Casillas the big winner of De Gea’s failed move from Man United to Real Madrid

Right now, the biggest winner emerging from the David de Gea saga between Manchester United and Real Madrid is Iker Casillas.

Manchester United's Spanish goalkeeper David de Gea, left, is not going to Real Madrid, and and Porto FC's Spanish goalkeeper Iker Casillas, he formerly of Madrid, does not appear to have his No 1 spot as Spain's goalkeeper in danger. Pierre-Philippe Marcou / AFP
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David de Gea could use some allies right now.

The Manchester United goalkeeper’s peculiar limbo, after the move he had pushed for through most of 2015 and the proposed career with Real Madrid that seemed his destiny this summer, was frustrated by bureaucratic fumblings late in the transfer window.

That sort of setback would leave a less self-possessed person in a panicky search for new bearings.

Not De Gea, as his compatriots in the Spanish national squad have been dutifully testifying.

The Manchester United player – he remains that, to his disappointment – has the strength of character to overcome the blow, they say.

They have been with the young goalkeeper the past three days in Spain, preparing for their Euro 2016 qualifier against Slovakia today.

Koke, a former teammate of De Gea’s at Atletico Madrid, was among those who spoke of the cool-headedness that will ease him through the challenges ahead.

“He is calm and that’s the way he has always been,” Koke said. “He will train hard at United when he gets back.”

De Gea has been training well with Spain, by all accounts, but with what cannot help but be a narrowed view of his chances of claiming the No 1 position with his national team.

A De Gea who commanded his goal with Real Madrid, or with United during the next nine months, would be a strong candidate to be his country’s first choice between the posts by next summer, when Spain defend their European championship title in France.

But a De Gea who is not in the first XI of his club – and he was demoted from that role just ahead of the start of this season at United – cannot expect to have the automatic trust of Spain coach Vicente Del Bosque.

Indeed, right now the biggest winner emerging from the De Gea saga, the dominant story from transfer deadline day, is Iker Casillas.

There is an irony.

Casillas, who will captain Spain for the 100th time tomorrow, left Madrid in June, having served the club for more than a decade and a half, mostly with distinction.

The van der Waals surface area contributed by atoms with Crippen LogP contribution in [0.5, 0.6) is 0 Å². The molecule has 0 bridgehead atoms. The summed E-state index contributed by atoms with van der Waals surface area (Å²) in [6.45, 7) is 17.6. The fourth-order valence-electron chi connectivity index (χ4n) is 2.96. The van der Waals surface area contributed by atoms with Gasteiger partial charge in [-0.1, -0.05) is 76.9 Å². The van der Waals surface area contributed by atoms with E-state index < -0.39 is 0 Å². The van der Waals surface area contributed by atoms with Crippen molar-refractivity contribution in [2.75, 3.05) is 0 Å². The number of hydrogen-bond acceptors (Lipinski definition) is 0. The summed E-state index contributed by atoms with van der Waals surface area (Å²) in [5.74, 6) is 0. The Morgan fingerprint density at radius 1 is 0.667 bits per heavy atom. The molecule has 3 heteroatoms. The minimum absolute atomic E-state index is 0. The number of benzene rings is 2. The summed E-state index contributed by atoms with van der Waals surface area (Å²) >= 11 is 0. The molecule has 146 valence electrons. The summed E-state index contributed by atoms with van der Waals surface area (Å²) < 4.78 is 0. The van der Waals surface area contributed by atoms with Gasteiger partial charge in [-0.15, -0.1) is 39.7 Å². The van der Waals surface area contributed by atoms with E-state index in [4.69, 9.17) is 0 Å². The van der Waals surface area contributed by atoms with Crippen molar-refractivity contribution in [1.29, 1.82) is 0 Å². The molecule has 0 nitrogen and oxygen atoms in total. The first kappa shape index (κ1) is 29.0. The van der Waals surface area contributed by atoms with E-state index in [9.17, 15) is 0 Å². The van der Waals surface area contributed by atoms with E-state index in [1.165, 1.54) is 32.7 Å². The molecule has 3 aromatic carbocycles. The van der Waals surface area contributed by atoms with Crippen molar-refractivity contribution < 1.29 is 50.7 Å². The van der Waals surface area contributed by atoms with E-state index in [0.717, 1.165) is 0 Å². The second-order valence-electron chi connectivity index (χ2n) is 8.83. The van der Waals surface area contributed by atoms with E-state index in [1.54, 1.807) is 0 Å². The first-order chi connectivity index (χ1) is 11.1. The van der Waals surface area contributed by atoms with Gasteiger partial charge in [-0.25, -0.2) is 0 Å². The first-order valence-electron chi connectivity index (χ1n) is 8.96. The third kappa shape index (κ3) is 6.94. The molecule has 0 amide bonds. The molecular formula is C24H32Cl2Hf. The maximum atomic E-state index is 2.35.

His parting, after two difficult years in which certain coaches, notably Jose Mourinho, and some supporters detected a dropping off of his high standards, had created the vacancy at the Spanish club for a world-class keeper such as De Gea.

There is more irony. Spain has produced several exceptional goalkeepers this century.

Many of them – such as Victor Valdes, the gatherer of multiple honours while with Barcelona, or Pepe Reina, who has hopscotched between prestigious clubs in Spain, England, Italy and Germany, or AC Milan’s Diego Lopez – won just a handful of caps because Casillas owned the position.

De Gea will know how they felt. There is an argument that Casillas has had a somewhat charmed life as Spain’s No 1 in the two-and-a-half years since Mourinho dropped him for the Real Madrid team, ushering in a troubled period at his club.

He kept his national team place and watched as the competition from Valdes, who was badly injured in 2014, and Reina, who moved to Bavaria to be second-choice at Bayern Munich the same year, faded.

Casillas, who lifted the 2010 World Cup and the European championships of 2008 and 2012, survived a humiliating 2014 World Cup, too, and the nadir moment of his scrabbling around on all fours, slipping and sliding in his penalty area as Arjen Robben danced around him during a 5-1 win for the Netherlands.

Del Bosque is an instinctive loyalist, and Casillas has benefited more than any other Spain player from that quality in his manager.

The national coach is not blindly faithful, though, and he will hand the captain’s armband today to an altered Casillas, no longer of Madrid but an expatriate, starting afresh at Porto, playing his football in an inferior domestic league to Spain’s.

“I am very happy at Porto,” said Casillas, who has kept tidily so far for the Portuguese club.

At Spain training this week, he heard the sound of some nostalgia for him, a clutch of supporters chanting his name.

Practising with him was De Gea, the man who had anticipated the Spanish capital would by now be his home, and that he might have moved a significant step closer to ousting Casillas from the territory between the posts for the reigning European champions, the territory that Saint Iker, as he used to be known, has held an imperial grip on for most of this century.

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